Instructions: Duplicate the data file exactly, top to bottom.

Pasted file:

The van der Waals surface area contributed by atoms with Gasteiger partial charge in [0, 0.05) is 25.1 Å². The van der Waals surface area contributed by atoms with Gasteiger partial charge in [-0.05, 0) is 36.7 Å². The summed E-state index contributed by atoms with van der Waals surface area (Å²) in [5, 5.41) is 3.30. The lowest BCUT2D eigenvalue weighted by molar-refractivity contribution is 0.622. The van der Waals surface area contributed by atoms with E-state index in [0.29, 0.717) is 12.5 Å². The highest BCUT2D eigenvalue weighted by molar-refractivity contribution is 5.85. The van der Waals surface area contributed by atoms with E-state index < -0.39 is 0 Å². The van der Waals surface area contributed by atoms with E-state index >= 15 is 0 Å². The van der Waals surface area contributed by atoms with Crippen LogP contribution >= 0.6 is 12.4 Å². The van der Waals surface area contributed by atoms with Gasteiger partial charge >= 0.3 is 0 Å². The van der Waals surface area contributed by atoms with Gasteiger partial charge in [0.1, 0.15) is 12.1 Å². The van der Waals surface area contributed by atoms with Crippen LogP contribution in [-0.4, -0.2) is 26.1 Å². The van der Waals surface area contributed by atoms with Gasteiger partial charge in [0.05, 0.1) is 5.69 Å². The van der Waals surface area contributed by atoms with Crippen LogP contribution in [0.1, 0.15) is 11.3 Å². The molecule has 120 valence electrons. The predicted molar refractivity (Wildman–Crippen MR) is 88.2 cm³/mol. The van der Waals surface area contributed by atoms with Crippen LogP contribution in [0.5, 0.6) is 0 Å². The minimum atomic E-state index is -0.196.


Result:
The van der Waals surface area contributed by atoms with Gasteiger partial charge in [0, 0.05) is 25.1 Å². The van der Waals surface area contributed by atoms with Gasteiger partial charge in [-0.05, 0) is 36.7 Å². The summed E-state index contributed by atoms with van der Waals surface area (Å²) in [5, 5.41) is 3.30. The lowest BCUT2D eigenvalue weighted by molar-refractivity contribution is 0.622. The van der Waals surface area contributed by atoms with E-state index in [0.29, 0.717) is 12.5 Å². The highest BCUT2D eigenvalue weighted by molar-refractivity contribution is 5.85. The van der Waals surface area contributed by atoms with E-state index < -0.39 is 0 Å². The van der Waals surface area contributed by atoms with E-state index >= 15 is 0 Å². The van der Waals surface area contributed by atoms with Crippen LogP contribution >= 0.6 is 12.4 Å². The van der Waals surface area contributed by atoms with Gasteiger partial charge >= 0.3 is 0 Å². The van der Waals surface area contributed by atoms with Gasteiger partial charge in [0.1, 0.15) is 12.1 Å². The van der Waals surface area contributed by atoms with Crippen LogP contribution in [-0.4, -0.2) is 26.1 Å². The van der Waals surface area contributed by atoms with Gasteiger partial charge in [0.05, 0.1) is 5.69 Å². The van der Waals surface area contributed by atoms with Crippen LogP contribution in [0.1, 0.15) is 11.3 Å². The molecule has 120 valence electrons. The predicted molar refractivity (Wildman–Crippen MR) is 88.2 cm³/mol. The van der Waals surface area contributed by atoms with Crippen LogP contribution in [0.5, 0.6) is 0 Å². The minimum atomic E-state index is -0.196.